There is a new social entrepreneurial movement afoot that seeks solutions to some of the world’s most challenging medical issues. Medical entrepreneurship is among the very best hopes we have for accelerating the pace of medical innovation and industrial progress.
For many people living with Parkinson’s disease, the mere act of chewing and swallowing can be a challenge. The tremor caused by the disease currently has no cure in the market—all treatments only moderate symptoms. While traditional medical research and industry rendered no effective solutions to tackle the tremor symptom, an untraditional research organization offer a solution. Lift Labs, a San Francisco startup company, has developed a gadget, Liftware, which can help stabilize tremors of people with Parkinson’s and related disorders.
The Liftware counteracts on tremor when patients are eating—tests proved “a reduction of more than 70 percent in tremors when using the spoon.” In a news release, Life Labs founder Anupam Pathak said that soon after he figured out how to make the hardware active tremor cancellation, he introduced the technology to the lab, producing the first prototype of Liftware. All it took was an edge-cutting entrepreneurial idea to bring the already-mature technology to the medical industry.
What makes Lift Lab and its products unique is their representation of a new model for developing medical solutions— a pathway distinct from the traditional research model, where research is affiliated with an institutional lab and nourished by funding grants. Though it started with an NIH grant, Lift Lab was mainly supported and funded by $1 million from “angel investors,” investors who specifically fund small startups or entrepreneurs. This type of funding proved crucial for the survival of Liftware: the flaws in the traditional research model would have killed the project even before it hit the market.
The traditional research model for medical innovation, as we know it today is obsolete and nearly broken. Why? Two words: inefficient and ineffective. First of all, too much time writing grants makes the current research pathway extremely inefficient. For instance, in 2007, a U.S. government study found that “university faculty members spend about 40 percent of their research time navigating the bureaucratic labyrinth.” Such frustration is becoming one of the major obstacles in medical research and innovation.
Moreover, the old medical research model is ineffective because it is, by design, risk averse. Grant proposals that win funding are usually those that seek out small, incremental discoveries—it is the very nature and policy of the grant-making bodies to look for ideas that build on existing knowledge. Breakout ideas are not able to happen under this incrementalist research model since they might be too “difficult and long to achieve” via limited funding. The money goes to the projects that are so close to the “product” that nothing is possibly “wasted.”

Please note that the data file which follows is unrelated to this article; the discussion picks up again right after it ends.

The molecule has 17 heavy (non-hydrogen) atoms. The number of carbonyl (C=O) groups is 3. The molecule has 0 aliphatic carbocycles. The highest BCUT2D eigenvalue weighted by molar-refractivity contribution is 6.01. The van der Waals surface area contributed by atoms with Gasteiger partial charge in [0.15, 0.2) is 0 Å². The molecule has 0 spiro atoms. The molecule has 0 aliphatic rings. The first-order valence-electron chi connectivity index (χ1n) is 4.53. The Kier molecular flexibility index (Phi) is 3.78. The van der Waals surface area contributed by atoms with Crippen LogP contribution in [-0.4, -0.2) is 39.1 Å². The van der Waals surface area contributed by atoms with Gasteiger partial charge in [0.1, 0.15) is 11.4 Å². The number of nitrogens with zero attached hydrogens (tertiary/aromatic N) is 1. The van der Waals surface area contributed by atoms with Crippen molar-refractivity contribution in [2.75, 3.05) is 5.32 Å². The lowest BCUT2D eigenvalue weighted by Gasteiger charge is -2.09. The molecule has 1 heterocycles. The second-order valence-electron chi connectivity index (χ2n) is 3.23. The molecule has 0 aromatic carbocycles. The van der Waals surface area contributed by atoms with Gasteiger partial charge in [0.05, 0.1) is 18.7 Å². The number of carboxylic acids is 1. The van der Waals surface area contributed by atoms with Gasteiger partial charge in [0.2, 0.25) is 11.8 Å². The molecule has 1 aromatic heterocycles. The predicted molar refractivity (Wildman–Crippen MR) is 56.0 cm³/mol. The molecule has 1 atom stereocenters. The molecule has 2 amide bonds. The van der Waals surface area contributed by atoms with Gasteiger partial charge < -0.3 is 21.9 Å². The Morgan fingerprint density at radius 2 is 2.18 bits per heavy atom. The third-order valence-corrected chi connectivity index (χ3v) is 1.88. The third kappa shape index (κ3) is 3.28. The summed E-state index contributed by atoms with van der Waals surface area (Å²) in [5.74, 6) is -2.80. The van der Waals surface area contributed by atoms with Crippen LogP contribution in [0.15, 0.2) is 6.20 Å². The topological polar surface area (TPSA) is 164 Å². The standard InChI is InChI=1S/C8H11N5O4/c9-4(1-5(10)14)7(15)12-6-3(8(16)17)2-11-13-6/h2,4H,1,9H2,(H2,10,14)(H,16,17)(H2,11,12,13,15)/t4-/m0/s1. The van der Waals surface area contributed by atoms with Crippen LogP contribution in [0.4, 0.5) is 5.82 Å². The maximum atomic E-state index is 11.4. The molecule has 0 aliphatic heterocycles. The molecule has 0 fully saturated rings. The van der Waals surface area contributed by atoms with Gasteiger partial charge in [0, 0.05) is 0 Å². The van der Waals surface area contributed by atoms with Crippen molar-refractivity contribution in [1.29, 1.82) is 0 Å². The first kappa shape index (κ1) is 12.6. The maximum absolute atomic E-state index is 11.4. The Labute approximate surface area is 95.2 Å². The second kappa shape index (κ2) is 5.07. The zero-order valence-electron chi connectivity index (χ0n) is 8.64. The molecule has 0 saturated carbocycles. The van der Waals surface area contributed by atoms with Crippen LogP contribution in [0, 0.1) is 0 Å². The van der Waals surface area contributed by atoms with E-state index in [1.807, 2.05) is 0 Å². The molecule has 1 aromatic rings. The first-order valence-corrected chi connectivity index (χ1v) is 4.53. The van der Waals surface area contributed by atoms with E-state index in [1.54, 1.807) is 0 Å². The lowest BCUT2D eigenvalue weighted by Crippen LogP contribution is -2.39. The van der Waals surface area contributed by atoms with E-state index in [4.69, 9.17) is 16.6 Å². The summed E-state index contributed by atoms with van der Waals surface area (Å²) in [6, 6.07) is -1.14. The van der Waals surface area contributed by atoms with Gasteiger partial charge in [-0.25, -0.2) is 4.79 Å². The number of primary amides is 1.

This is where and why the neo-entrepreneurial movement comes in. Through corporate modes of research funding, medical researchers with “good, even radical, ideas” now have a chance to transform their “ideas” into prototypes of medical solutions more viable through the investments from angel investors and markets. Liftware was “lifted” in such way. In the past decade, so were many other devices.
This entrepreneurial pathway for medical innovation has been proven so effective and viable that even undergraduate college students can take advantage of it.
At Washington University in St. Louis (WUSTL), two senior engineering students have developed a new product for asthma monitoring and managing. It has given millions of patients in developing country new hope. Sparo Lab founders Andrew Brimer and Abigail Cohen created a portable and low-cost spirometer, empowering patients to connect with their doctors in tracking and managing lung diseases through seamless integration with mobile devices.
In an interview, Cohen talked about the project’s origins. She said it all came from an idea to make treatment and prevention of lung diseases cheaper and more accessible. “Statistics indicated that an estimated 300 million people in the world suffer from asthma, and the number is expected to grow,” Cohen said. “People living in the developing world have a much more difficult time… and we want to use our expertise to help.”
Sparo Labs was born out of a Washington University class called The Hatchery, which is taught by Cliff Holekamp, a senior lecturer in entrepreneurship and director of the entrepreneurship platform at Washington University. “[Sparo Labs] are great examples of the talent that is bought in from around the world to Washington University and that is contributing to the startup culture in St. Louis,” Holekamp said in a St. Louis Business Journal article.
The new model stimulates students’ passion to get involved in undergraduate research program. At WUSTL, research is no longer a monopolized field for hard-core science students. With the entrepreneurship-integrated model, it also draws the attention and participation of students from other areas of study. Not only are scientific hypotheses tested, but business marketing ones as well. It is the integration of entrepreneurship and traditional research model that unites students across the campus and areas of their study.
In this worldwide, academic, social and, most importantly, entrepreneurial movement, innovations transform to medical solutions is vastly accelerated and simplified. After the entrepreneurship hits the academia, all it takes is a good idea.